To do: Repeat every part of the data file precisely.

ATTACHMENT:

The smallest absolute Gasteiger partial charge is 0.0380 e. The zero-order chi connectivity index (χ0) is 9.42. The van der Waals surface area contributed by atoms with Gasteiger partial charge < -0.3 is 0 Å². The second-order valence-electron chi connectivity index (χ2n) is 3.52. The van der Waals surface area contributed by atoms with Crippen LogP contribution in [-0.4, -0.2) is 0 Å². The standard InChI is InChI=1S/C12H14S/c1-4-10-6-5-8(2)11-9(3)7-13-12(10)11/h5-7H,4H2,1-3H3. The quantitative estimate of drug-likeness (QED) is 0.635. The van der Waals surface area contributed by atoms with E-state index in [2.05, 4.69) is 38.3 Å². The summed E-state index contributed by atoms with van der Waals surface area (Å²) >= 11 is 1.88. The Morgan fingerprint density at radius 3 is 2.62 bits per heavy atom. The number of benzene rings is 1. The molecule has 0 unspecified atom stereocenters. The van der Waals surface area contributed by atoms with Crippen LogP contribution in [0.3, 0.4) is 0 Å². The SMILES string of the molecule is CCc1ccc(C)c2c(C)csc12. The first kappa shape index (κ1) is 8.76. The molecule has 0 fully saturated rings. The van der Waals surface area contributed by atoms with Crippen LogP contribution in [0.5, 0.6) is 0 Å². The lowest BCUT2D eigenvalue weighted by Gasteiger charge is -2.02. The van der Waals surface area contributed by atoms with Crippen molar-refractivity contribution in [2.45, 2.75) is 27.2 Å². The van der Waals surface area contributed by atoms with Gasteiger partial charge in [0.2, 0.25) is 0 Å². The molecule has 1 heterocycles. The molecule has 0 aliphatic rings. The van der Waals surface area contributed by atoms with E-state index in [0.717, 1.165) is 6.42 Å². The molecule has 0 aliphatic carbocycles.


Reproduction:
The smallest absolute Gasteiger partial charge is 0.0380 e. The zero-order chi connectivity index (χ0) is 9.42. The van der Waals surface area contributed by atoms with Gasteiger partial charge < -0.3 is 0 Å². The second-order valence-electron chi connectivity index (χ2n) is 3.52. The van der Waals surface area contributed by atoms with Crippen LogP contribution in [-0.4, -0.2) is 0 Å². The standard InChI is InChI=1S/C12H14S/c1-4-10-6-5-8(2)11-9(3)7-13-12(10)11/h5-7H,4H2,1-3H3. The quantitative estimate of drug-likeness (QED) is 0.635. The van der Waals surface area contributed by atoms with E-state index in [2.05, 4.69) is 38.3 Å². The summed E-state index contributed by atoms with van der Waals surface area (Å²) >= 11 is 1.88. The Morgan fingerprint density at radius 3 is 2.62 bits per heavy atom. The number of benzene rings is 1. The molecule has 0 unspecified atom stereocenters. The van der Waals surface area contributed by atoms with Crippen LogP contribution in [0.3, 0.4) is 0 Å². The SMILES string of the molecule is CCc1ccc(C)c2c(C)csc12. The first kappa shape index (κ1) is 8.76. The molecule has 0 fully saturated rings. The van der Waals surface area contributed by atoms with Crippen LogP contribution in [0.5, 0.6) is 0 Å². The lowest BCUT2D eigenvalue weighted by Gasteiger charge is -2.02. The van der Waals surface area contributed by atoms with Crippen molar-refractivity contribution in [2.45, 2.75) is 27.2 Å². The van der Waals surface area contributed by atoms with Gasteiger partial charge in [0.2, 0.25) is 0 Å². The molecule has 1 heterocycles. The molecule has 0 aliphatic rings. The van der Waals surface area contributed by atoms with E-state index in [0.717, 1.165) is 6.42 Å². The molecule has 0 aliphatic carbocycles.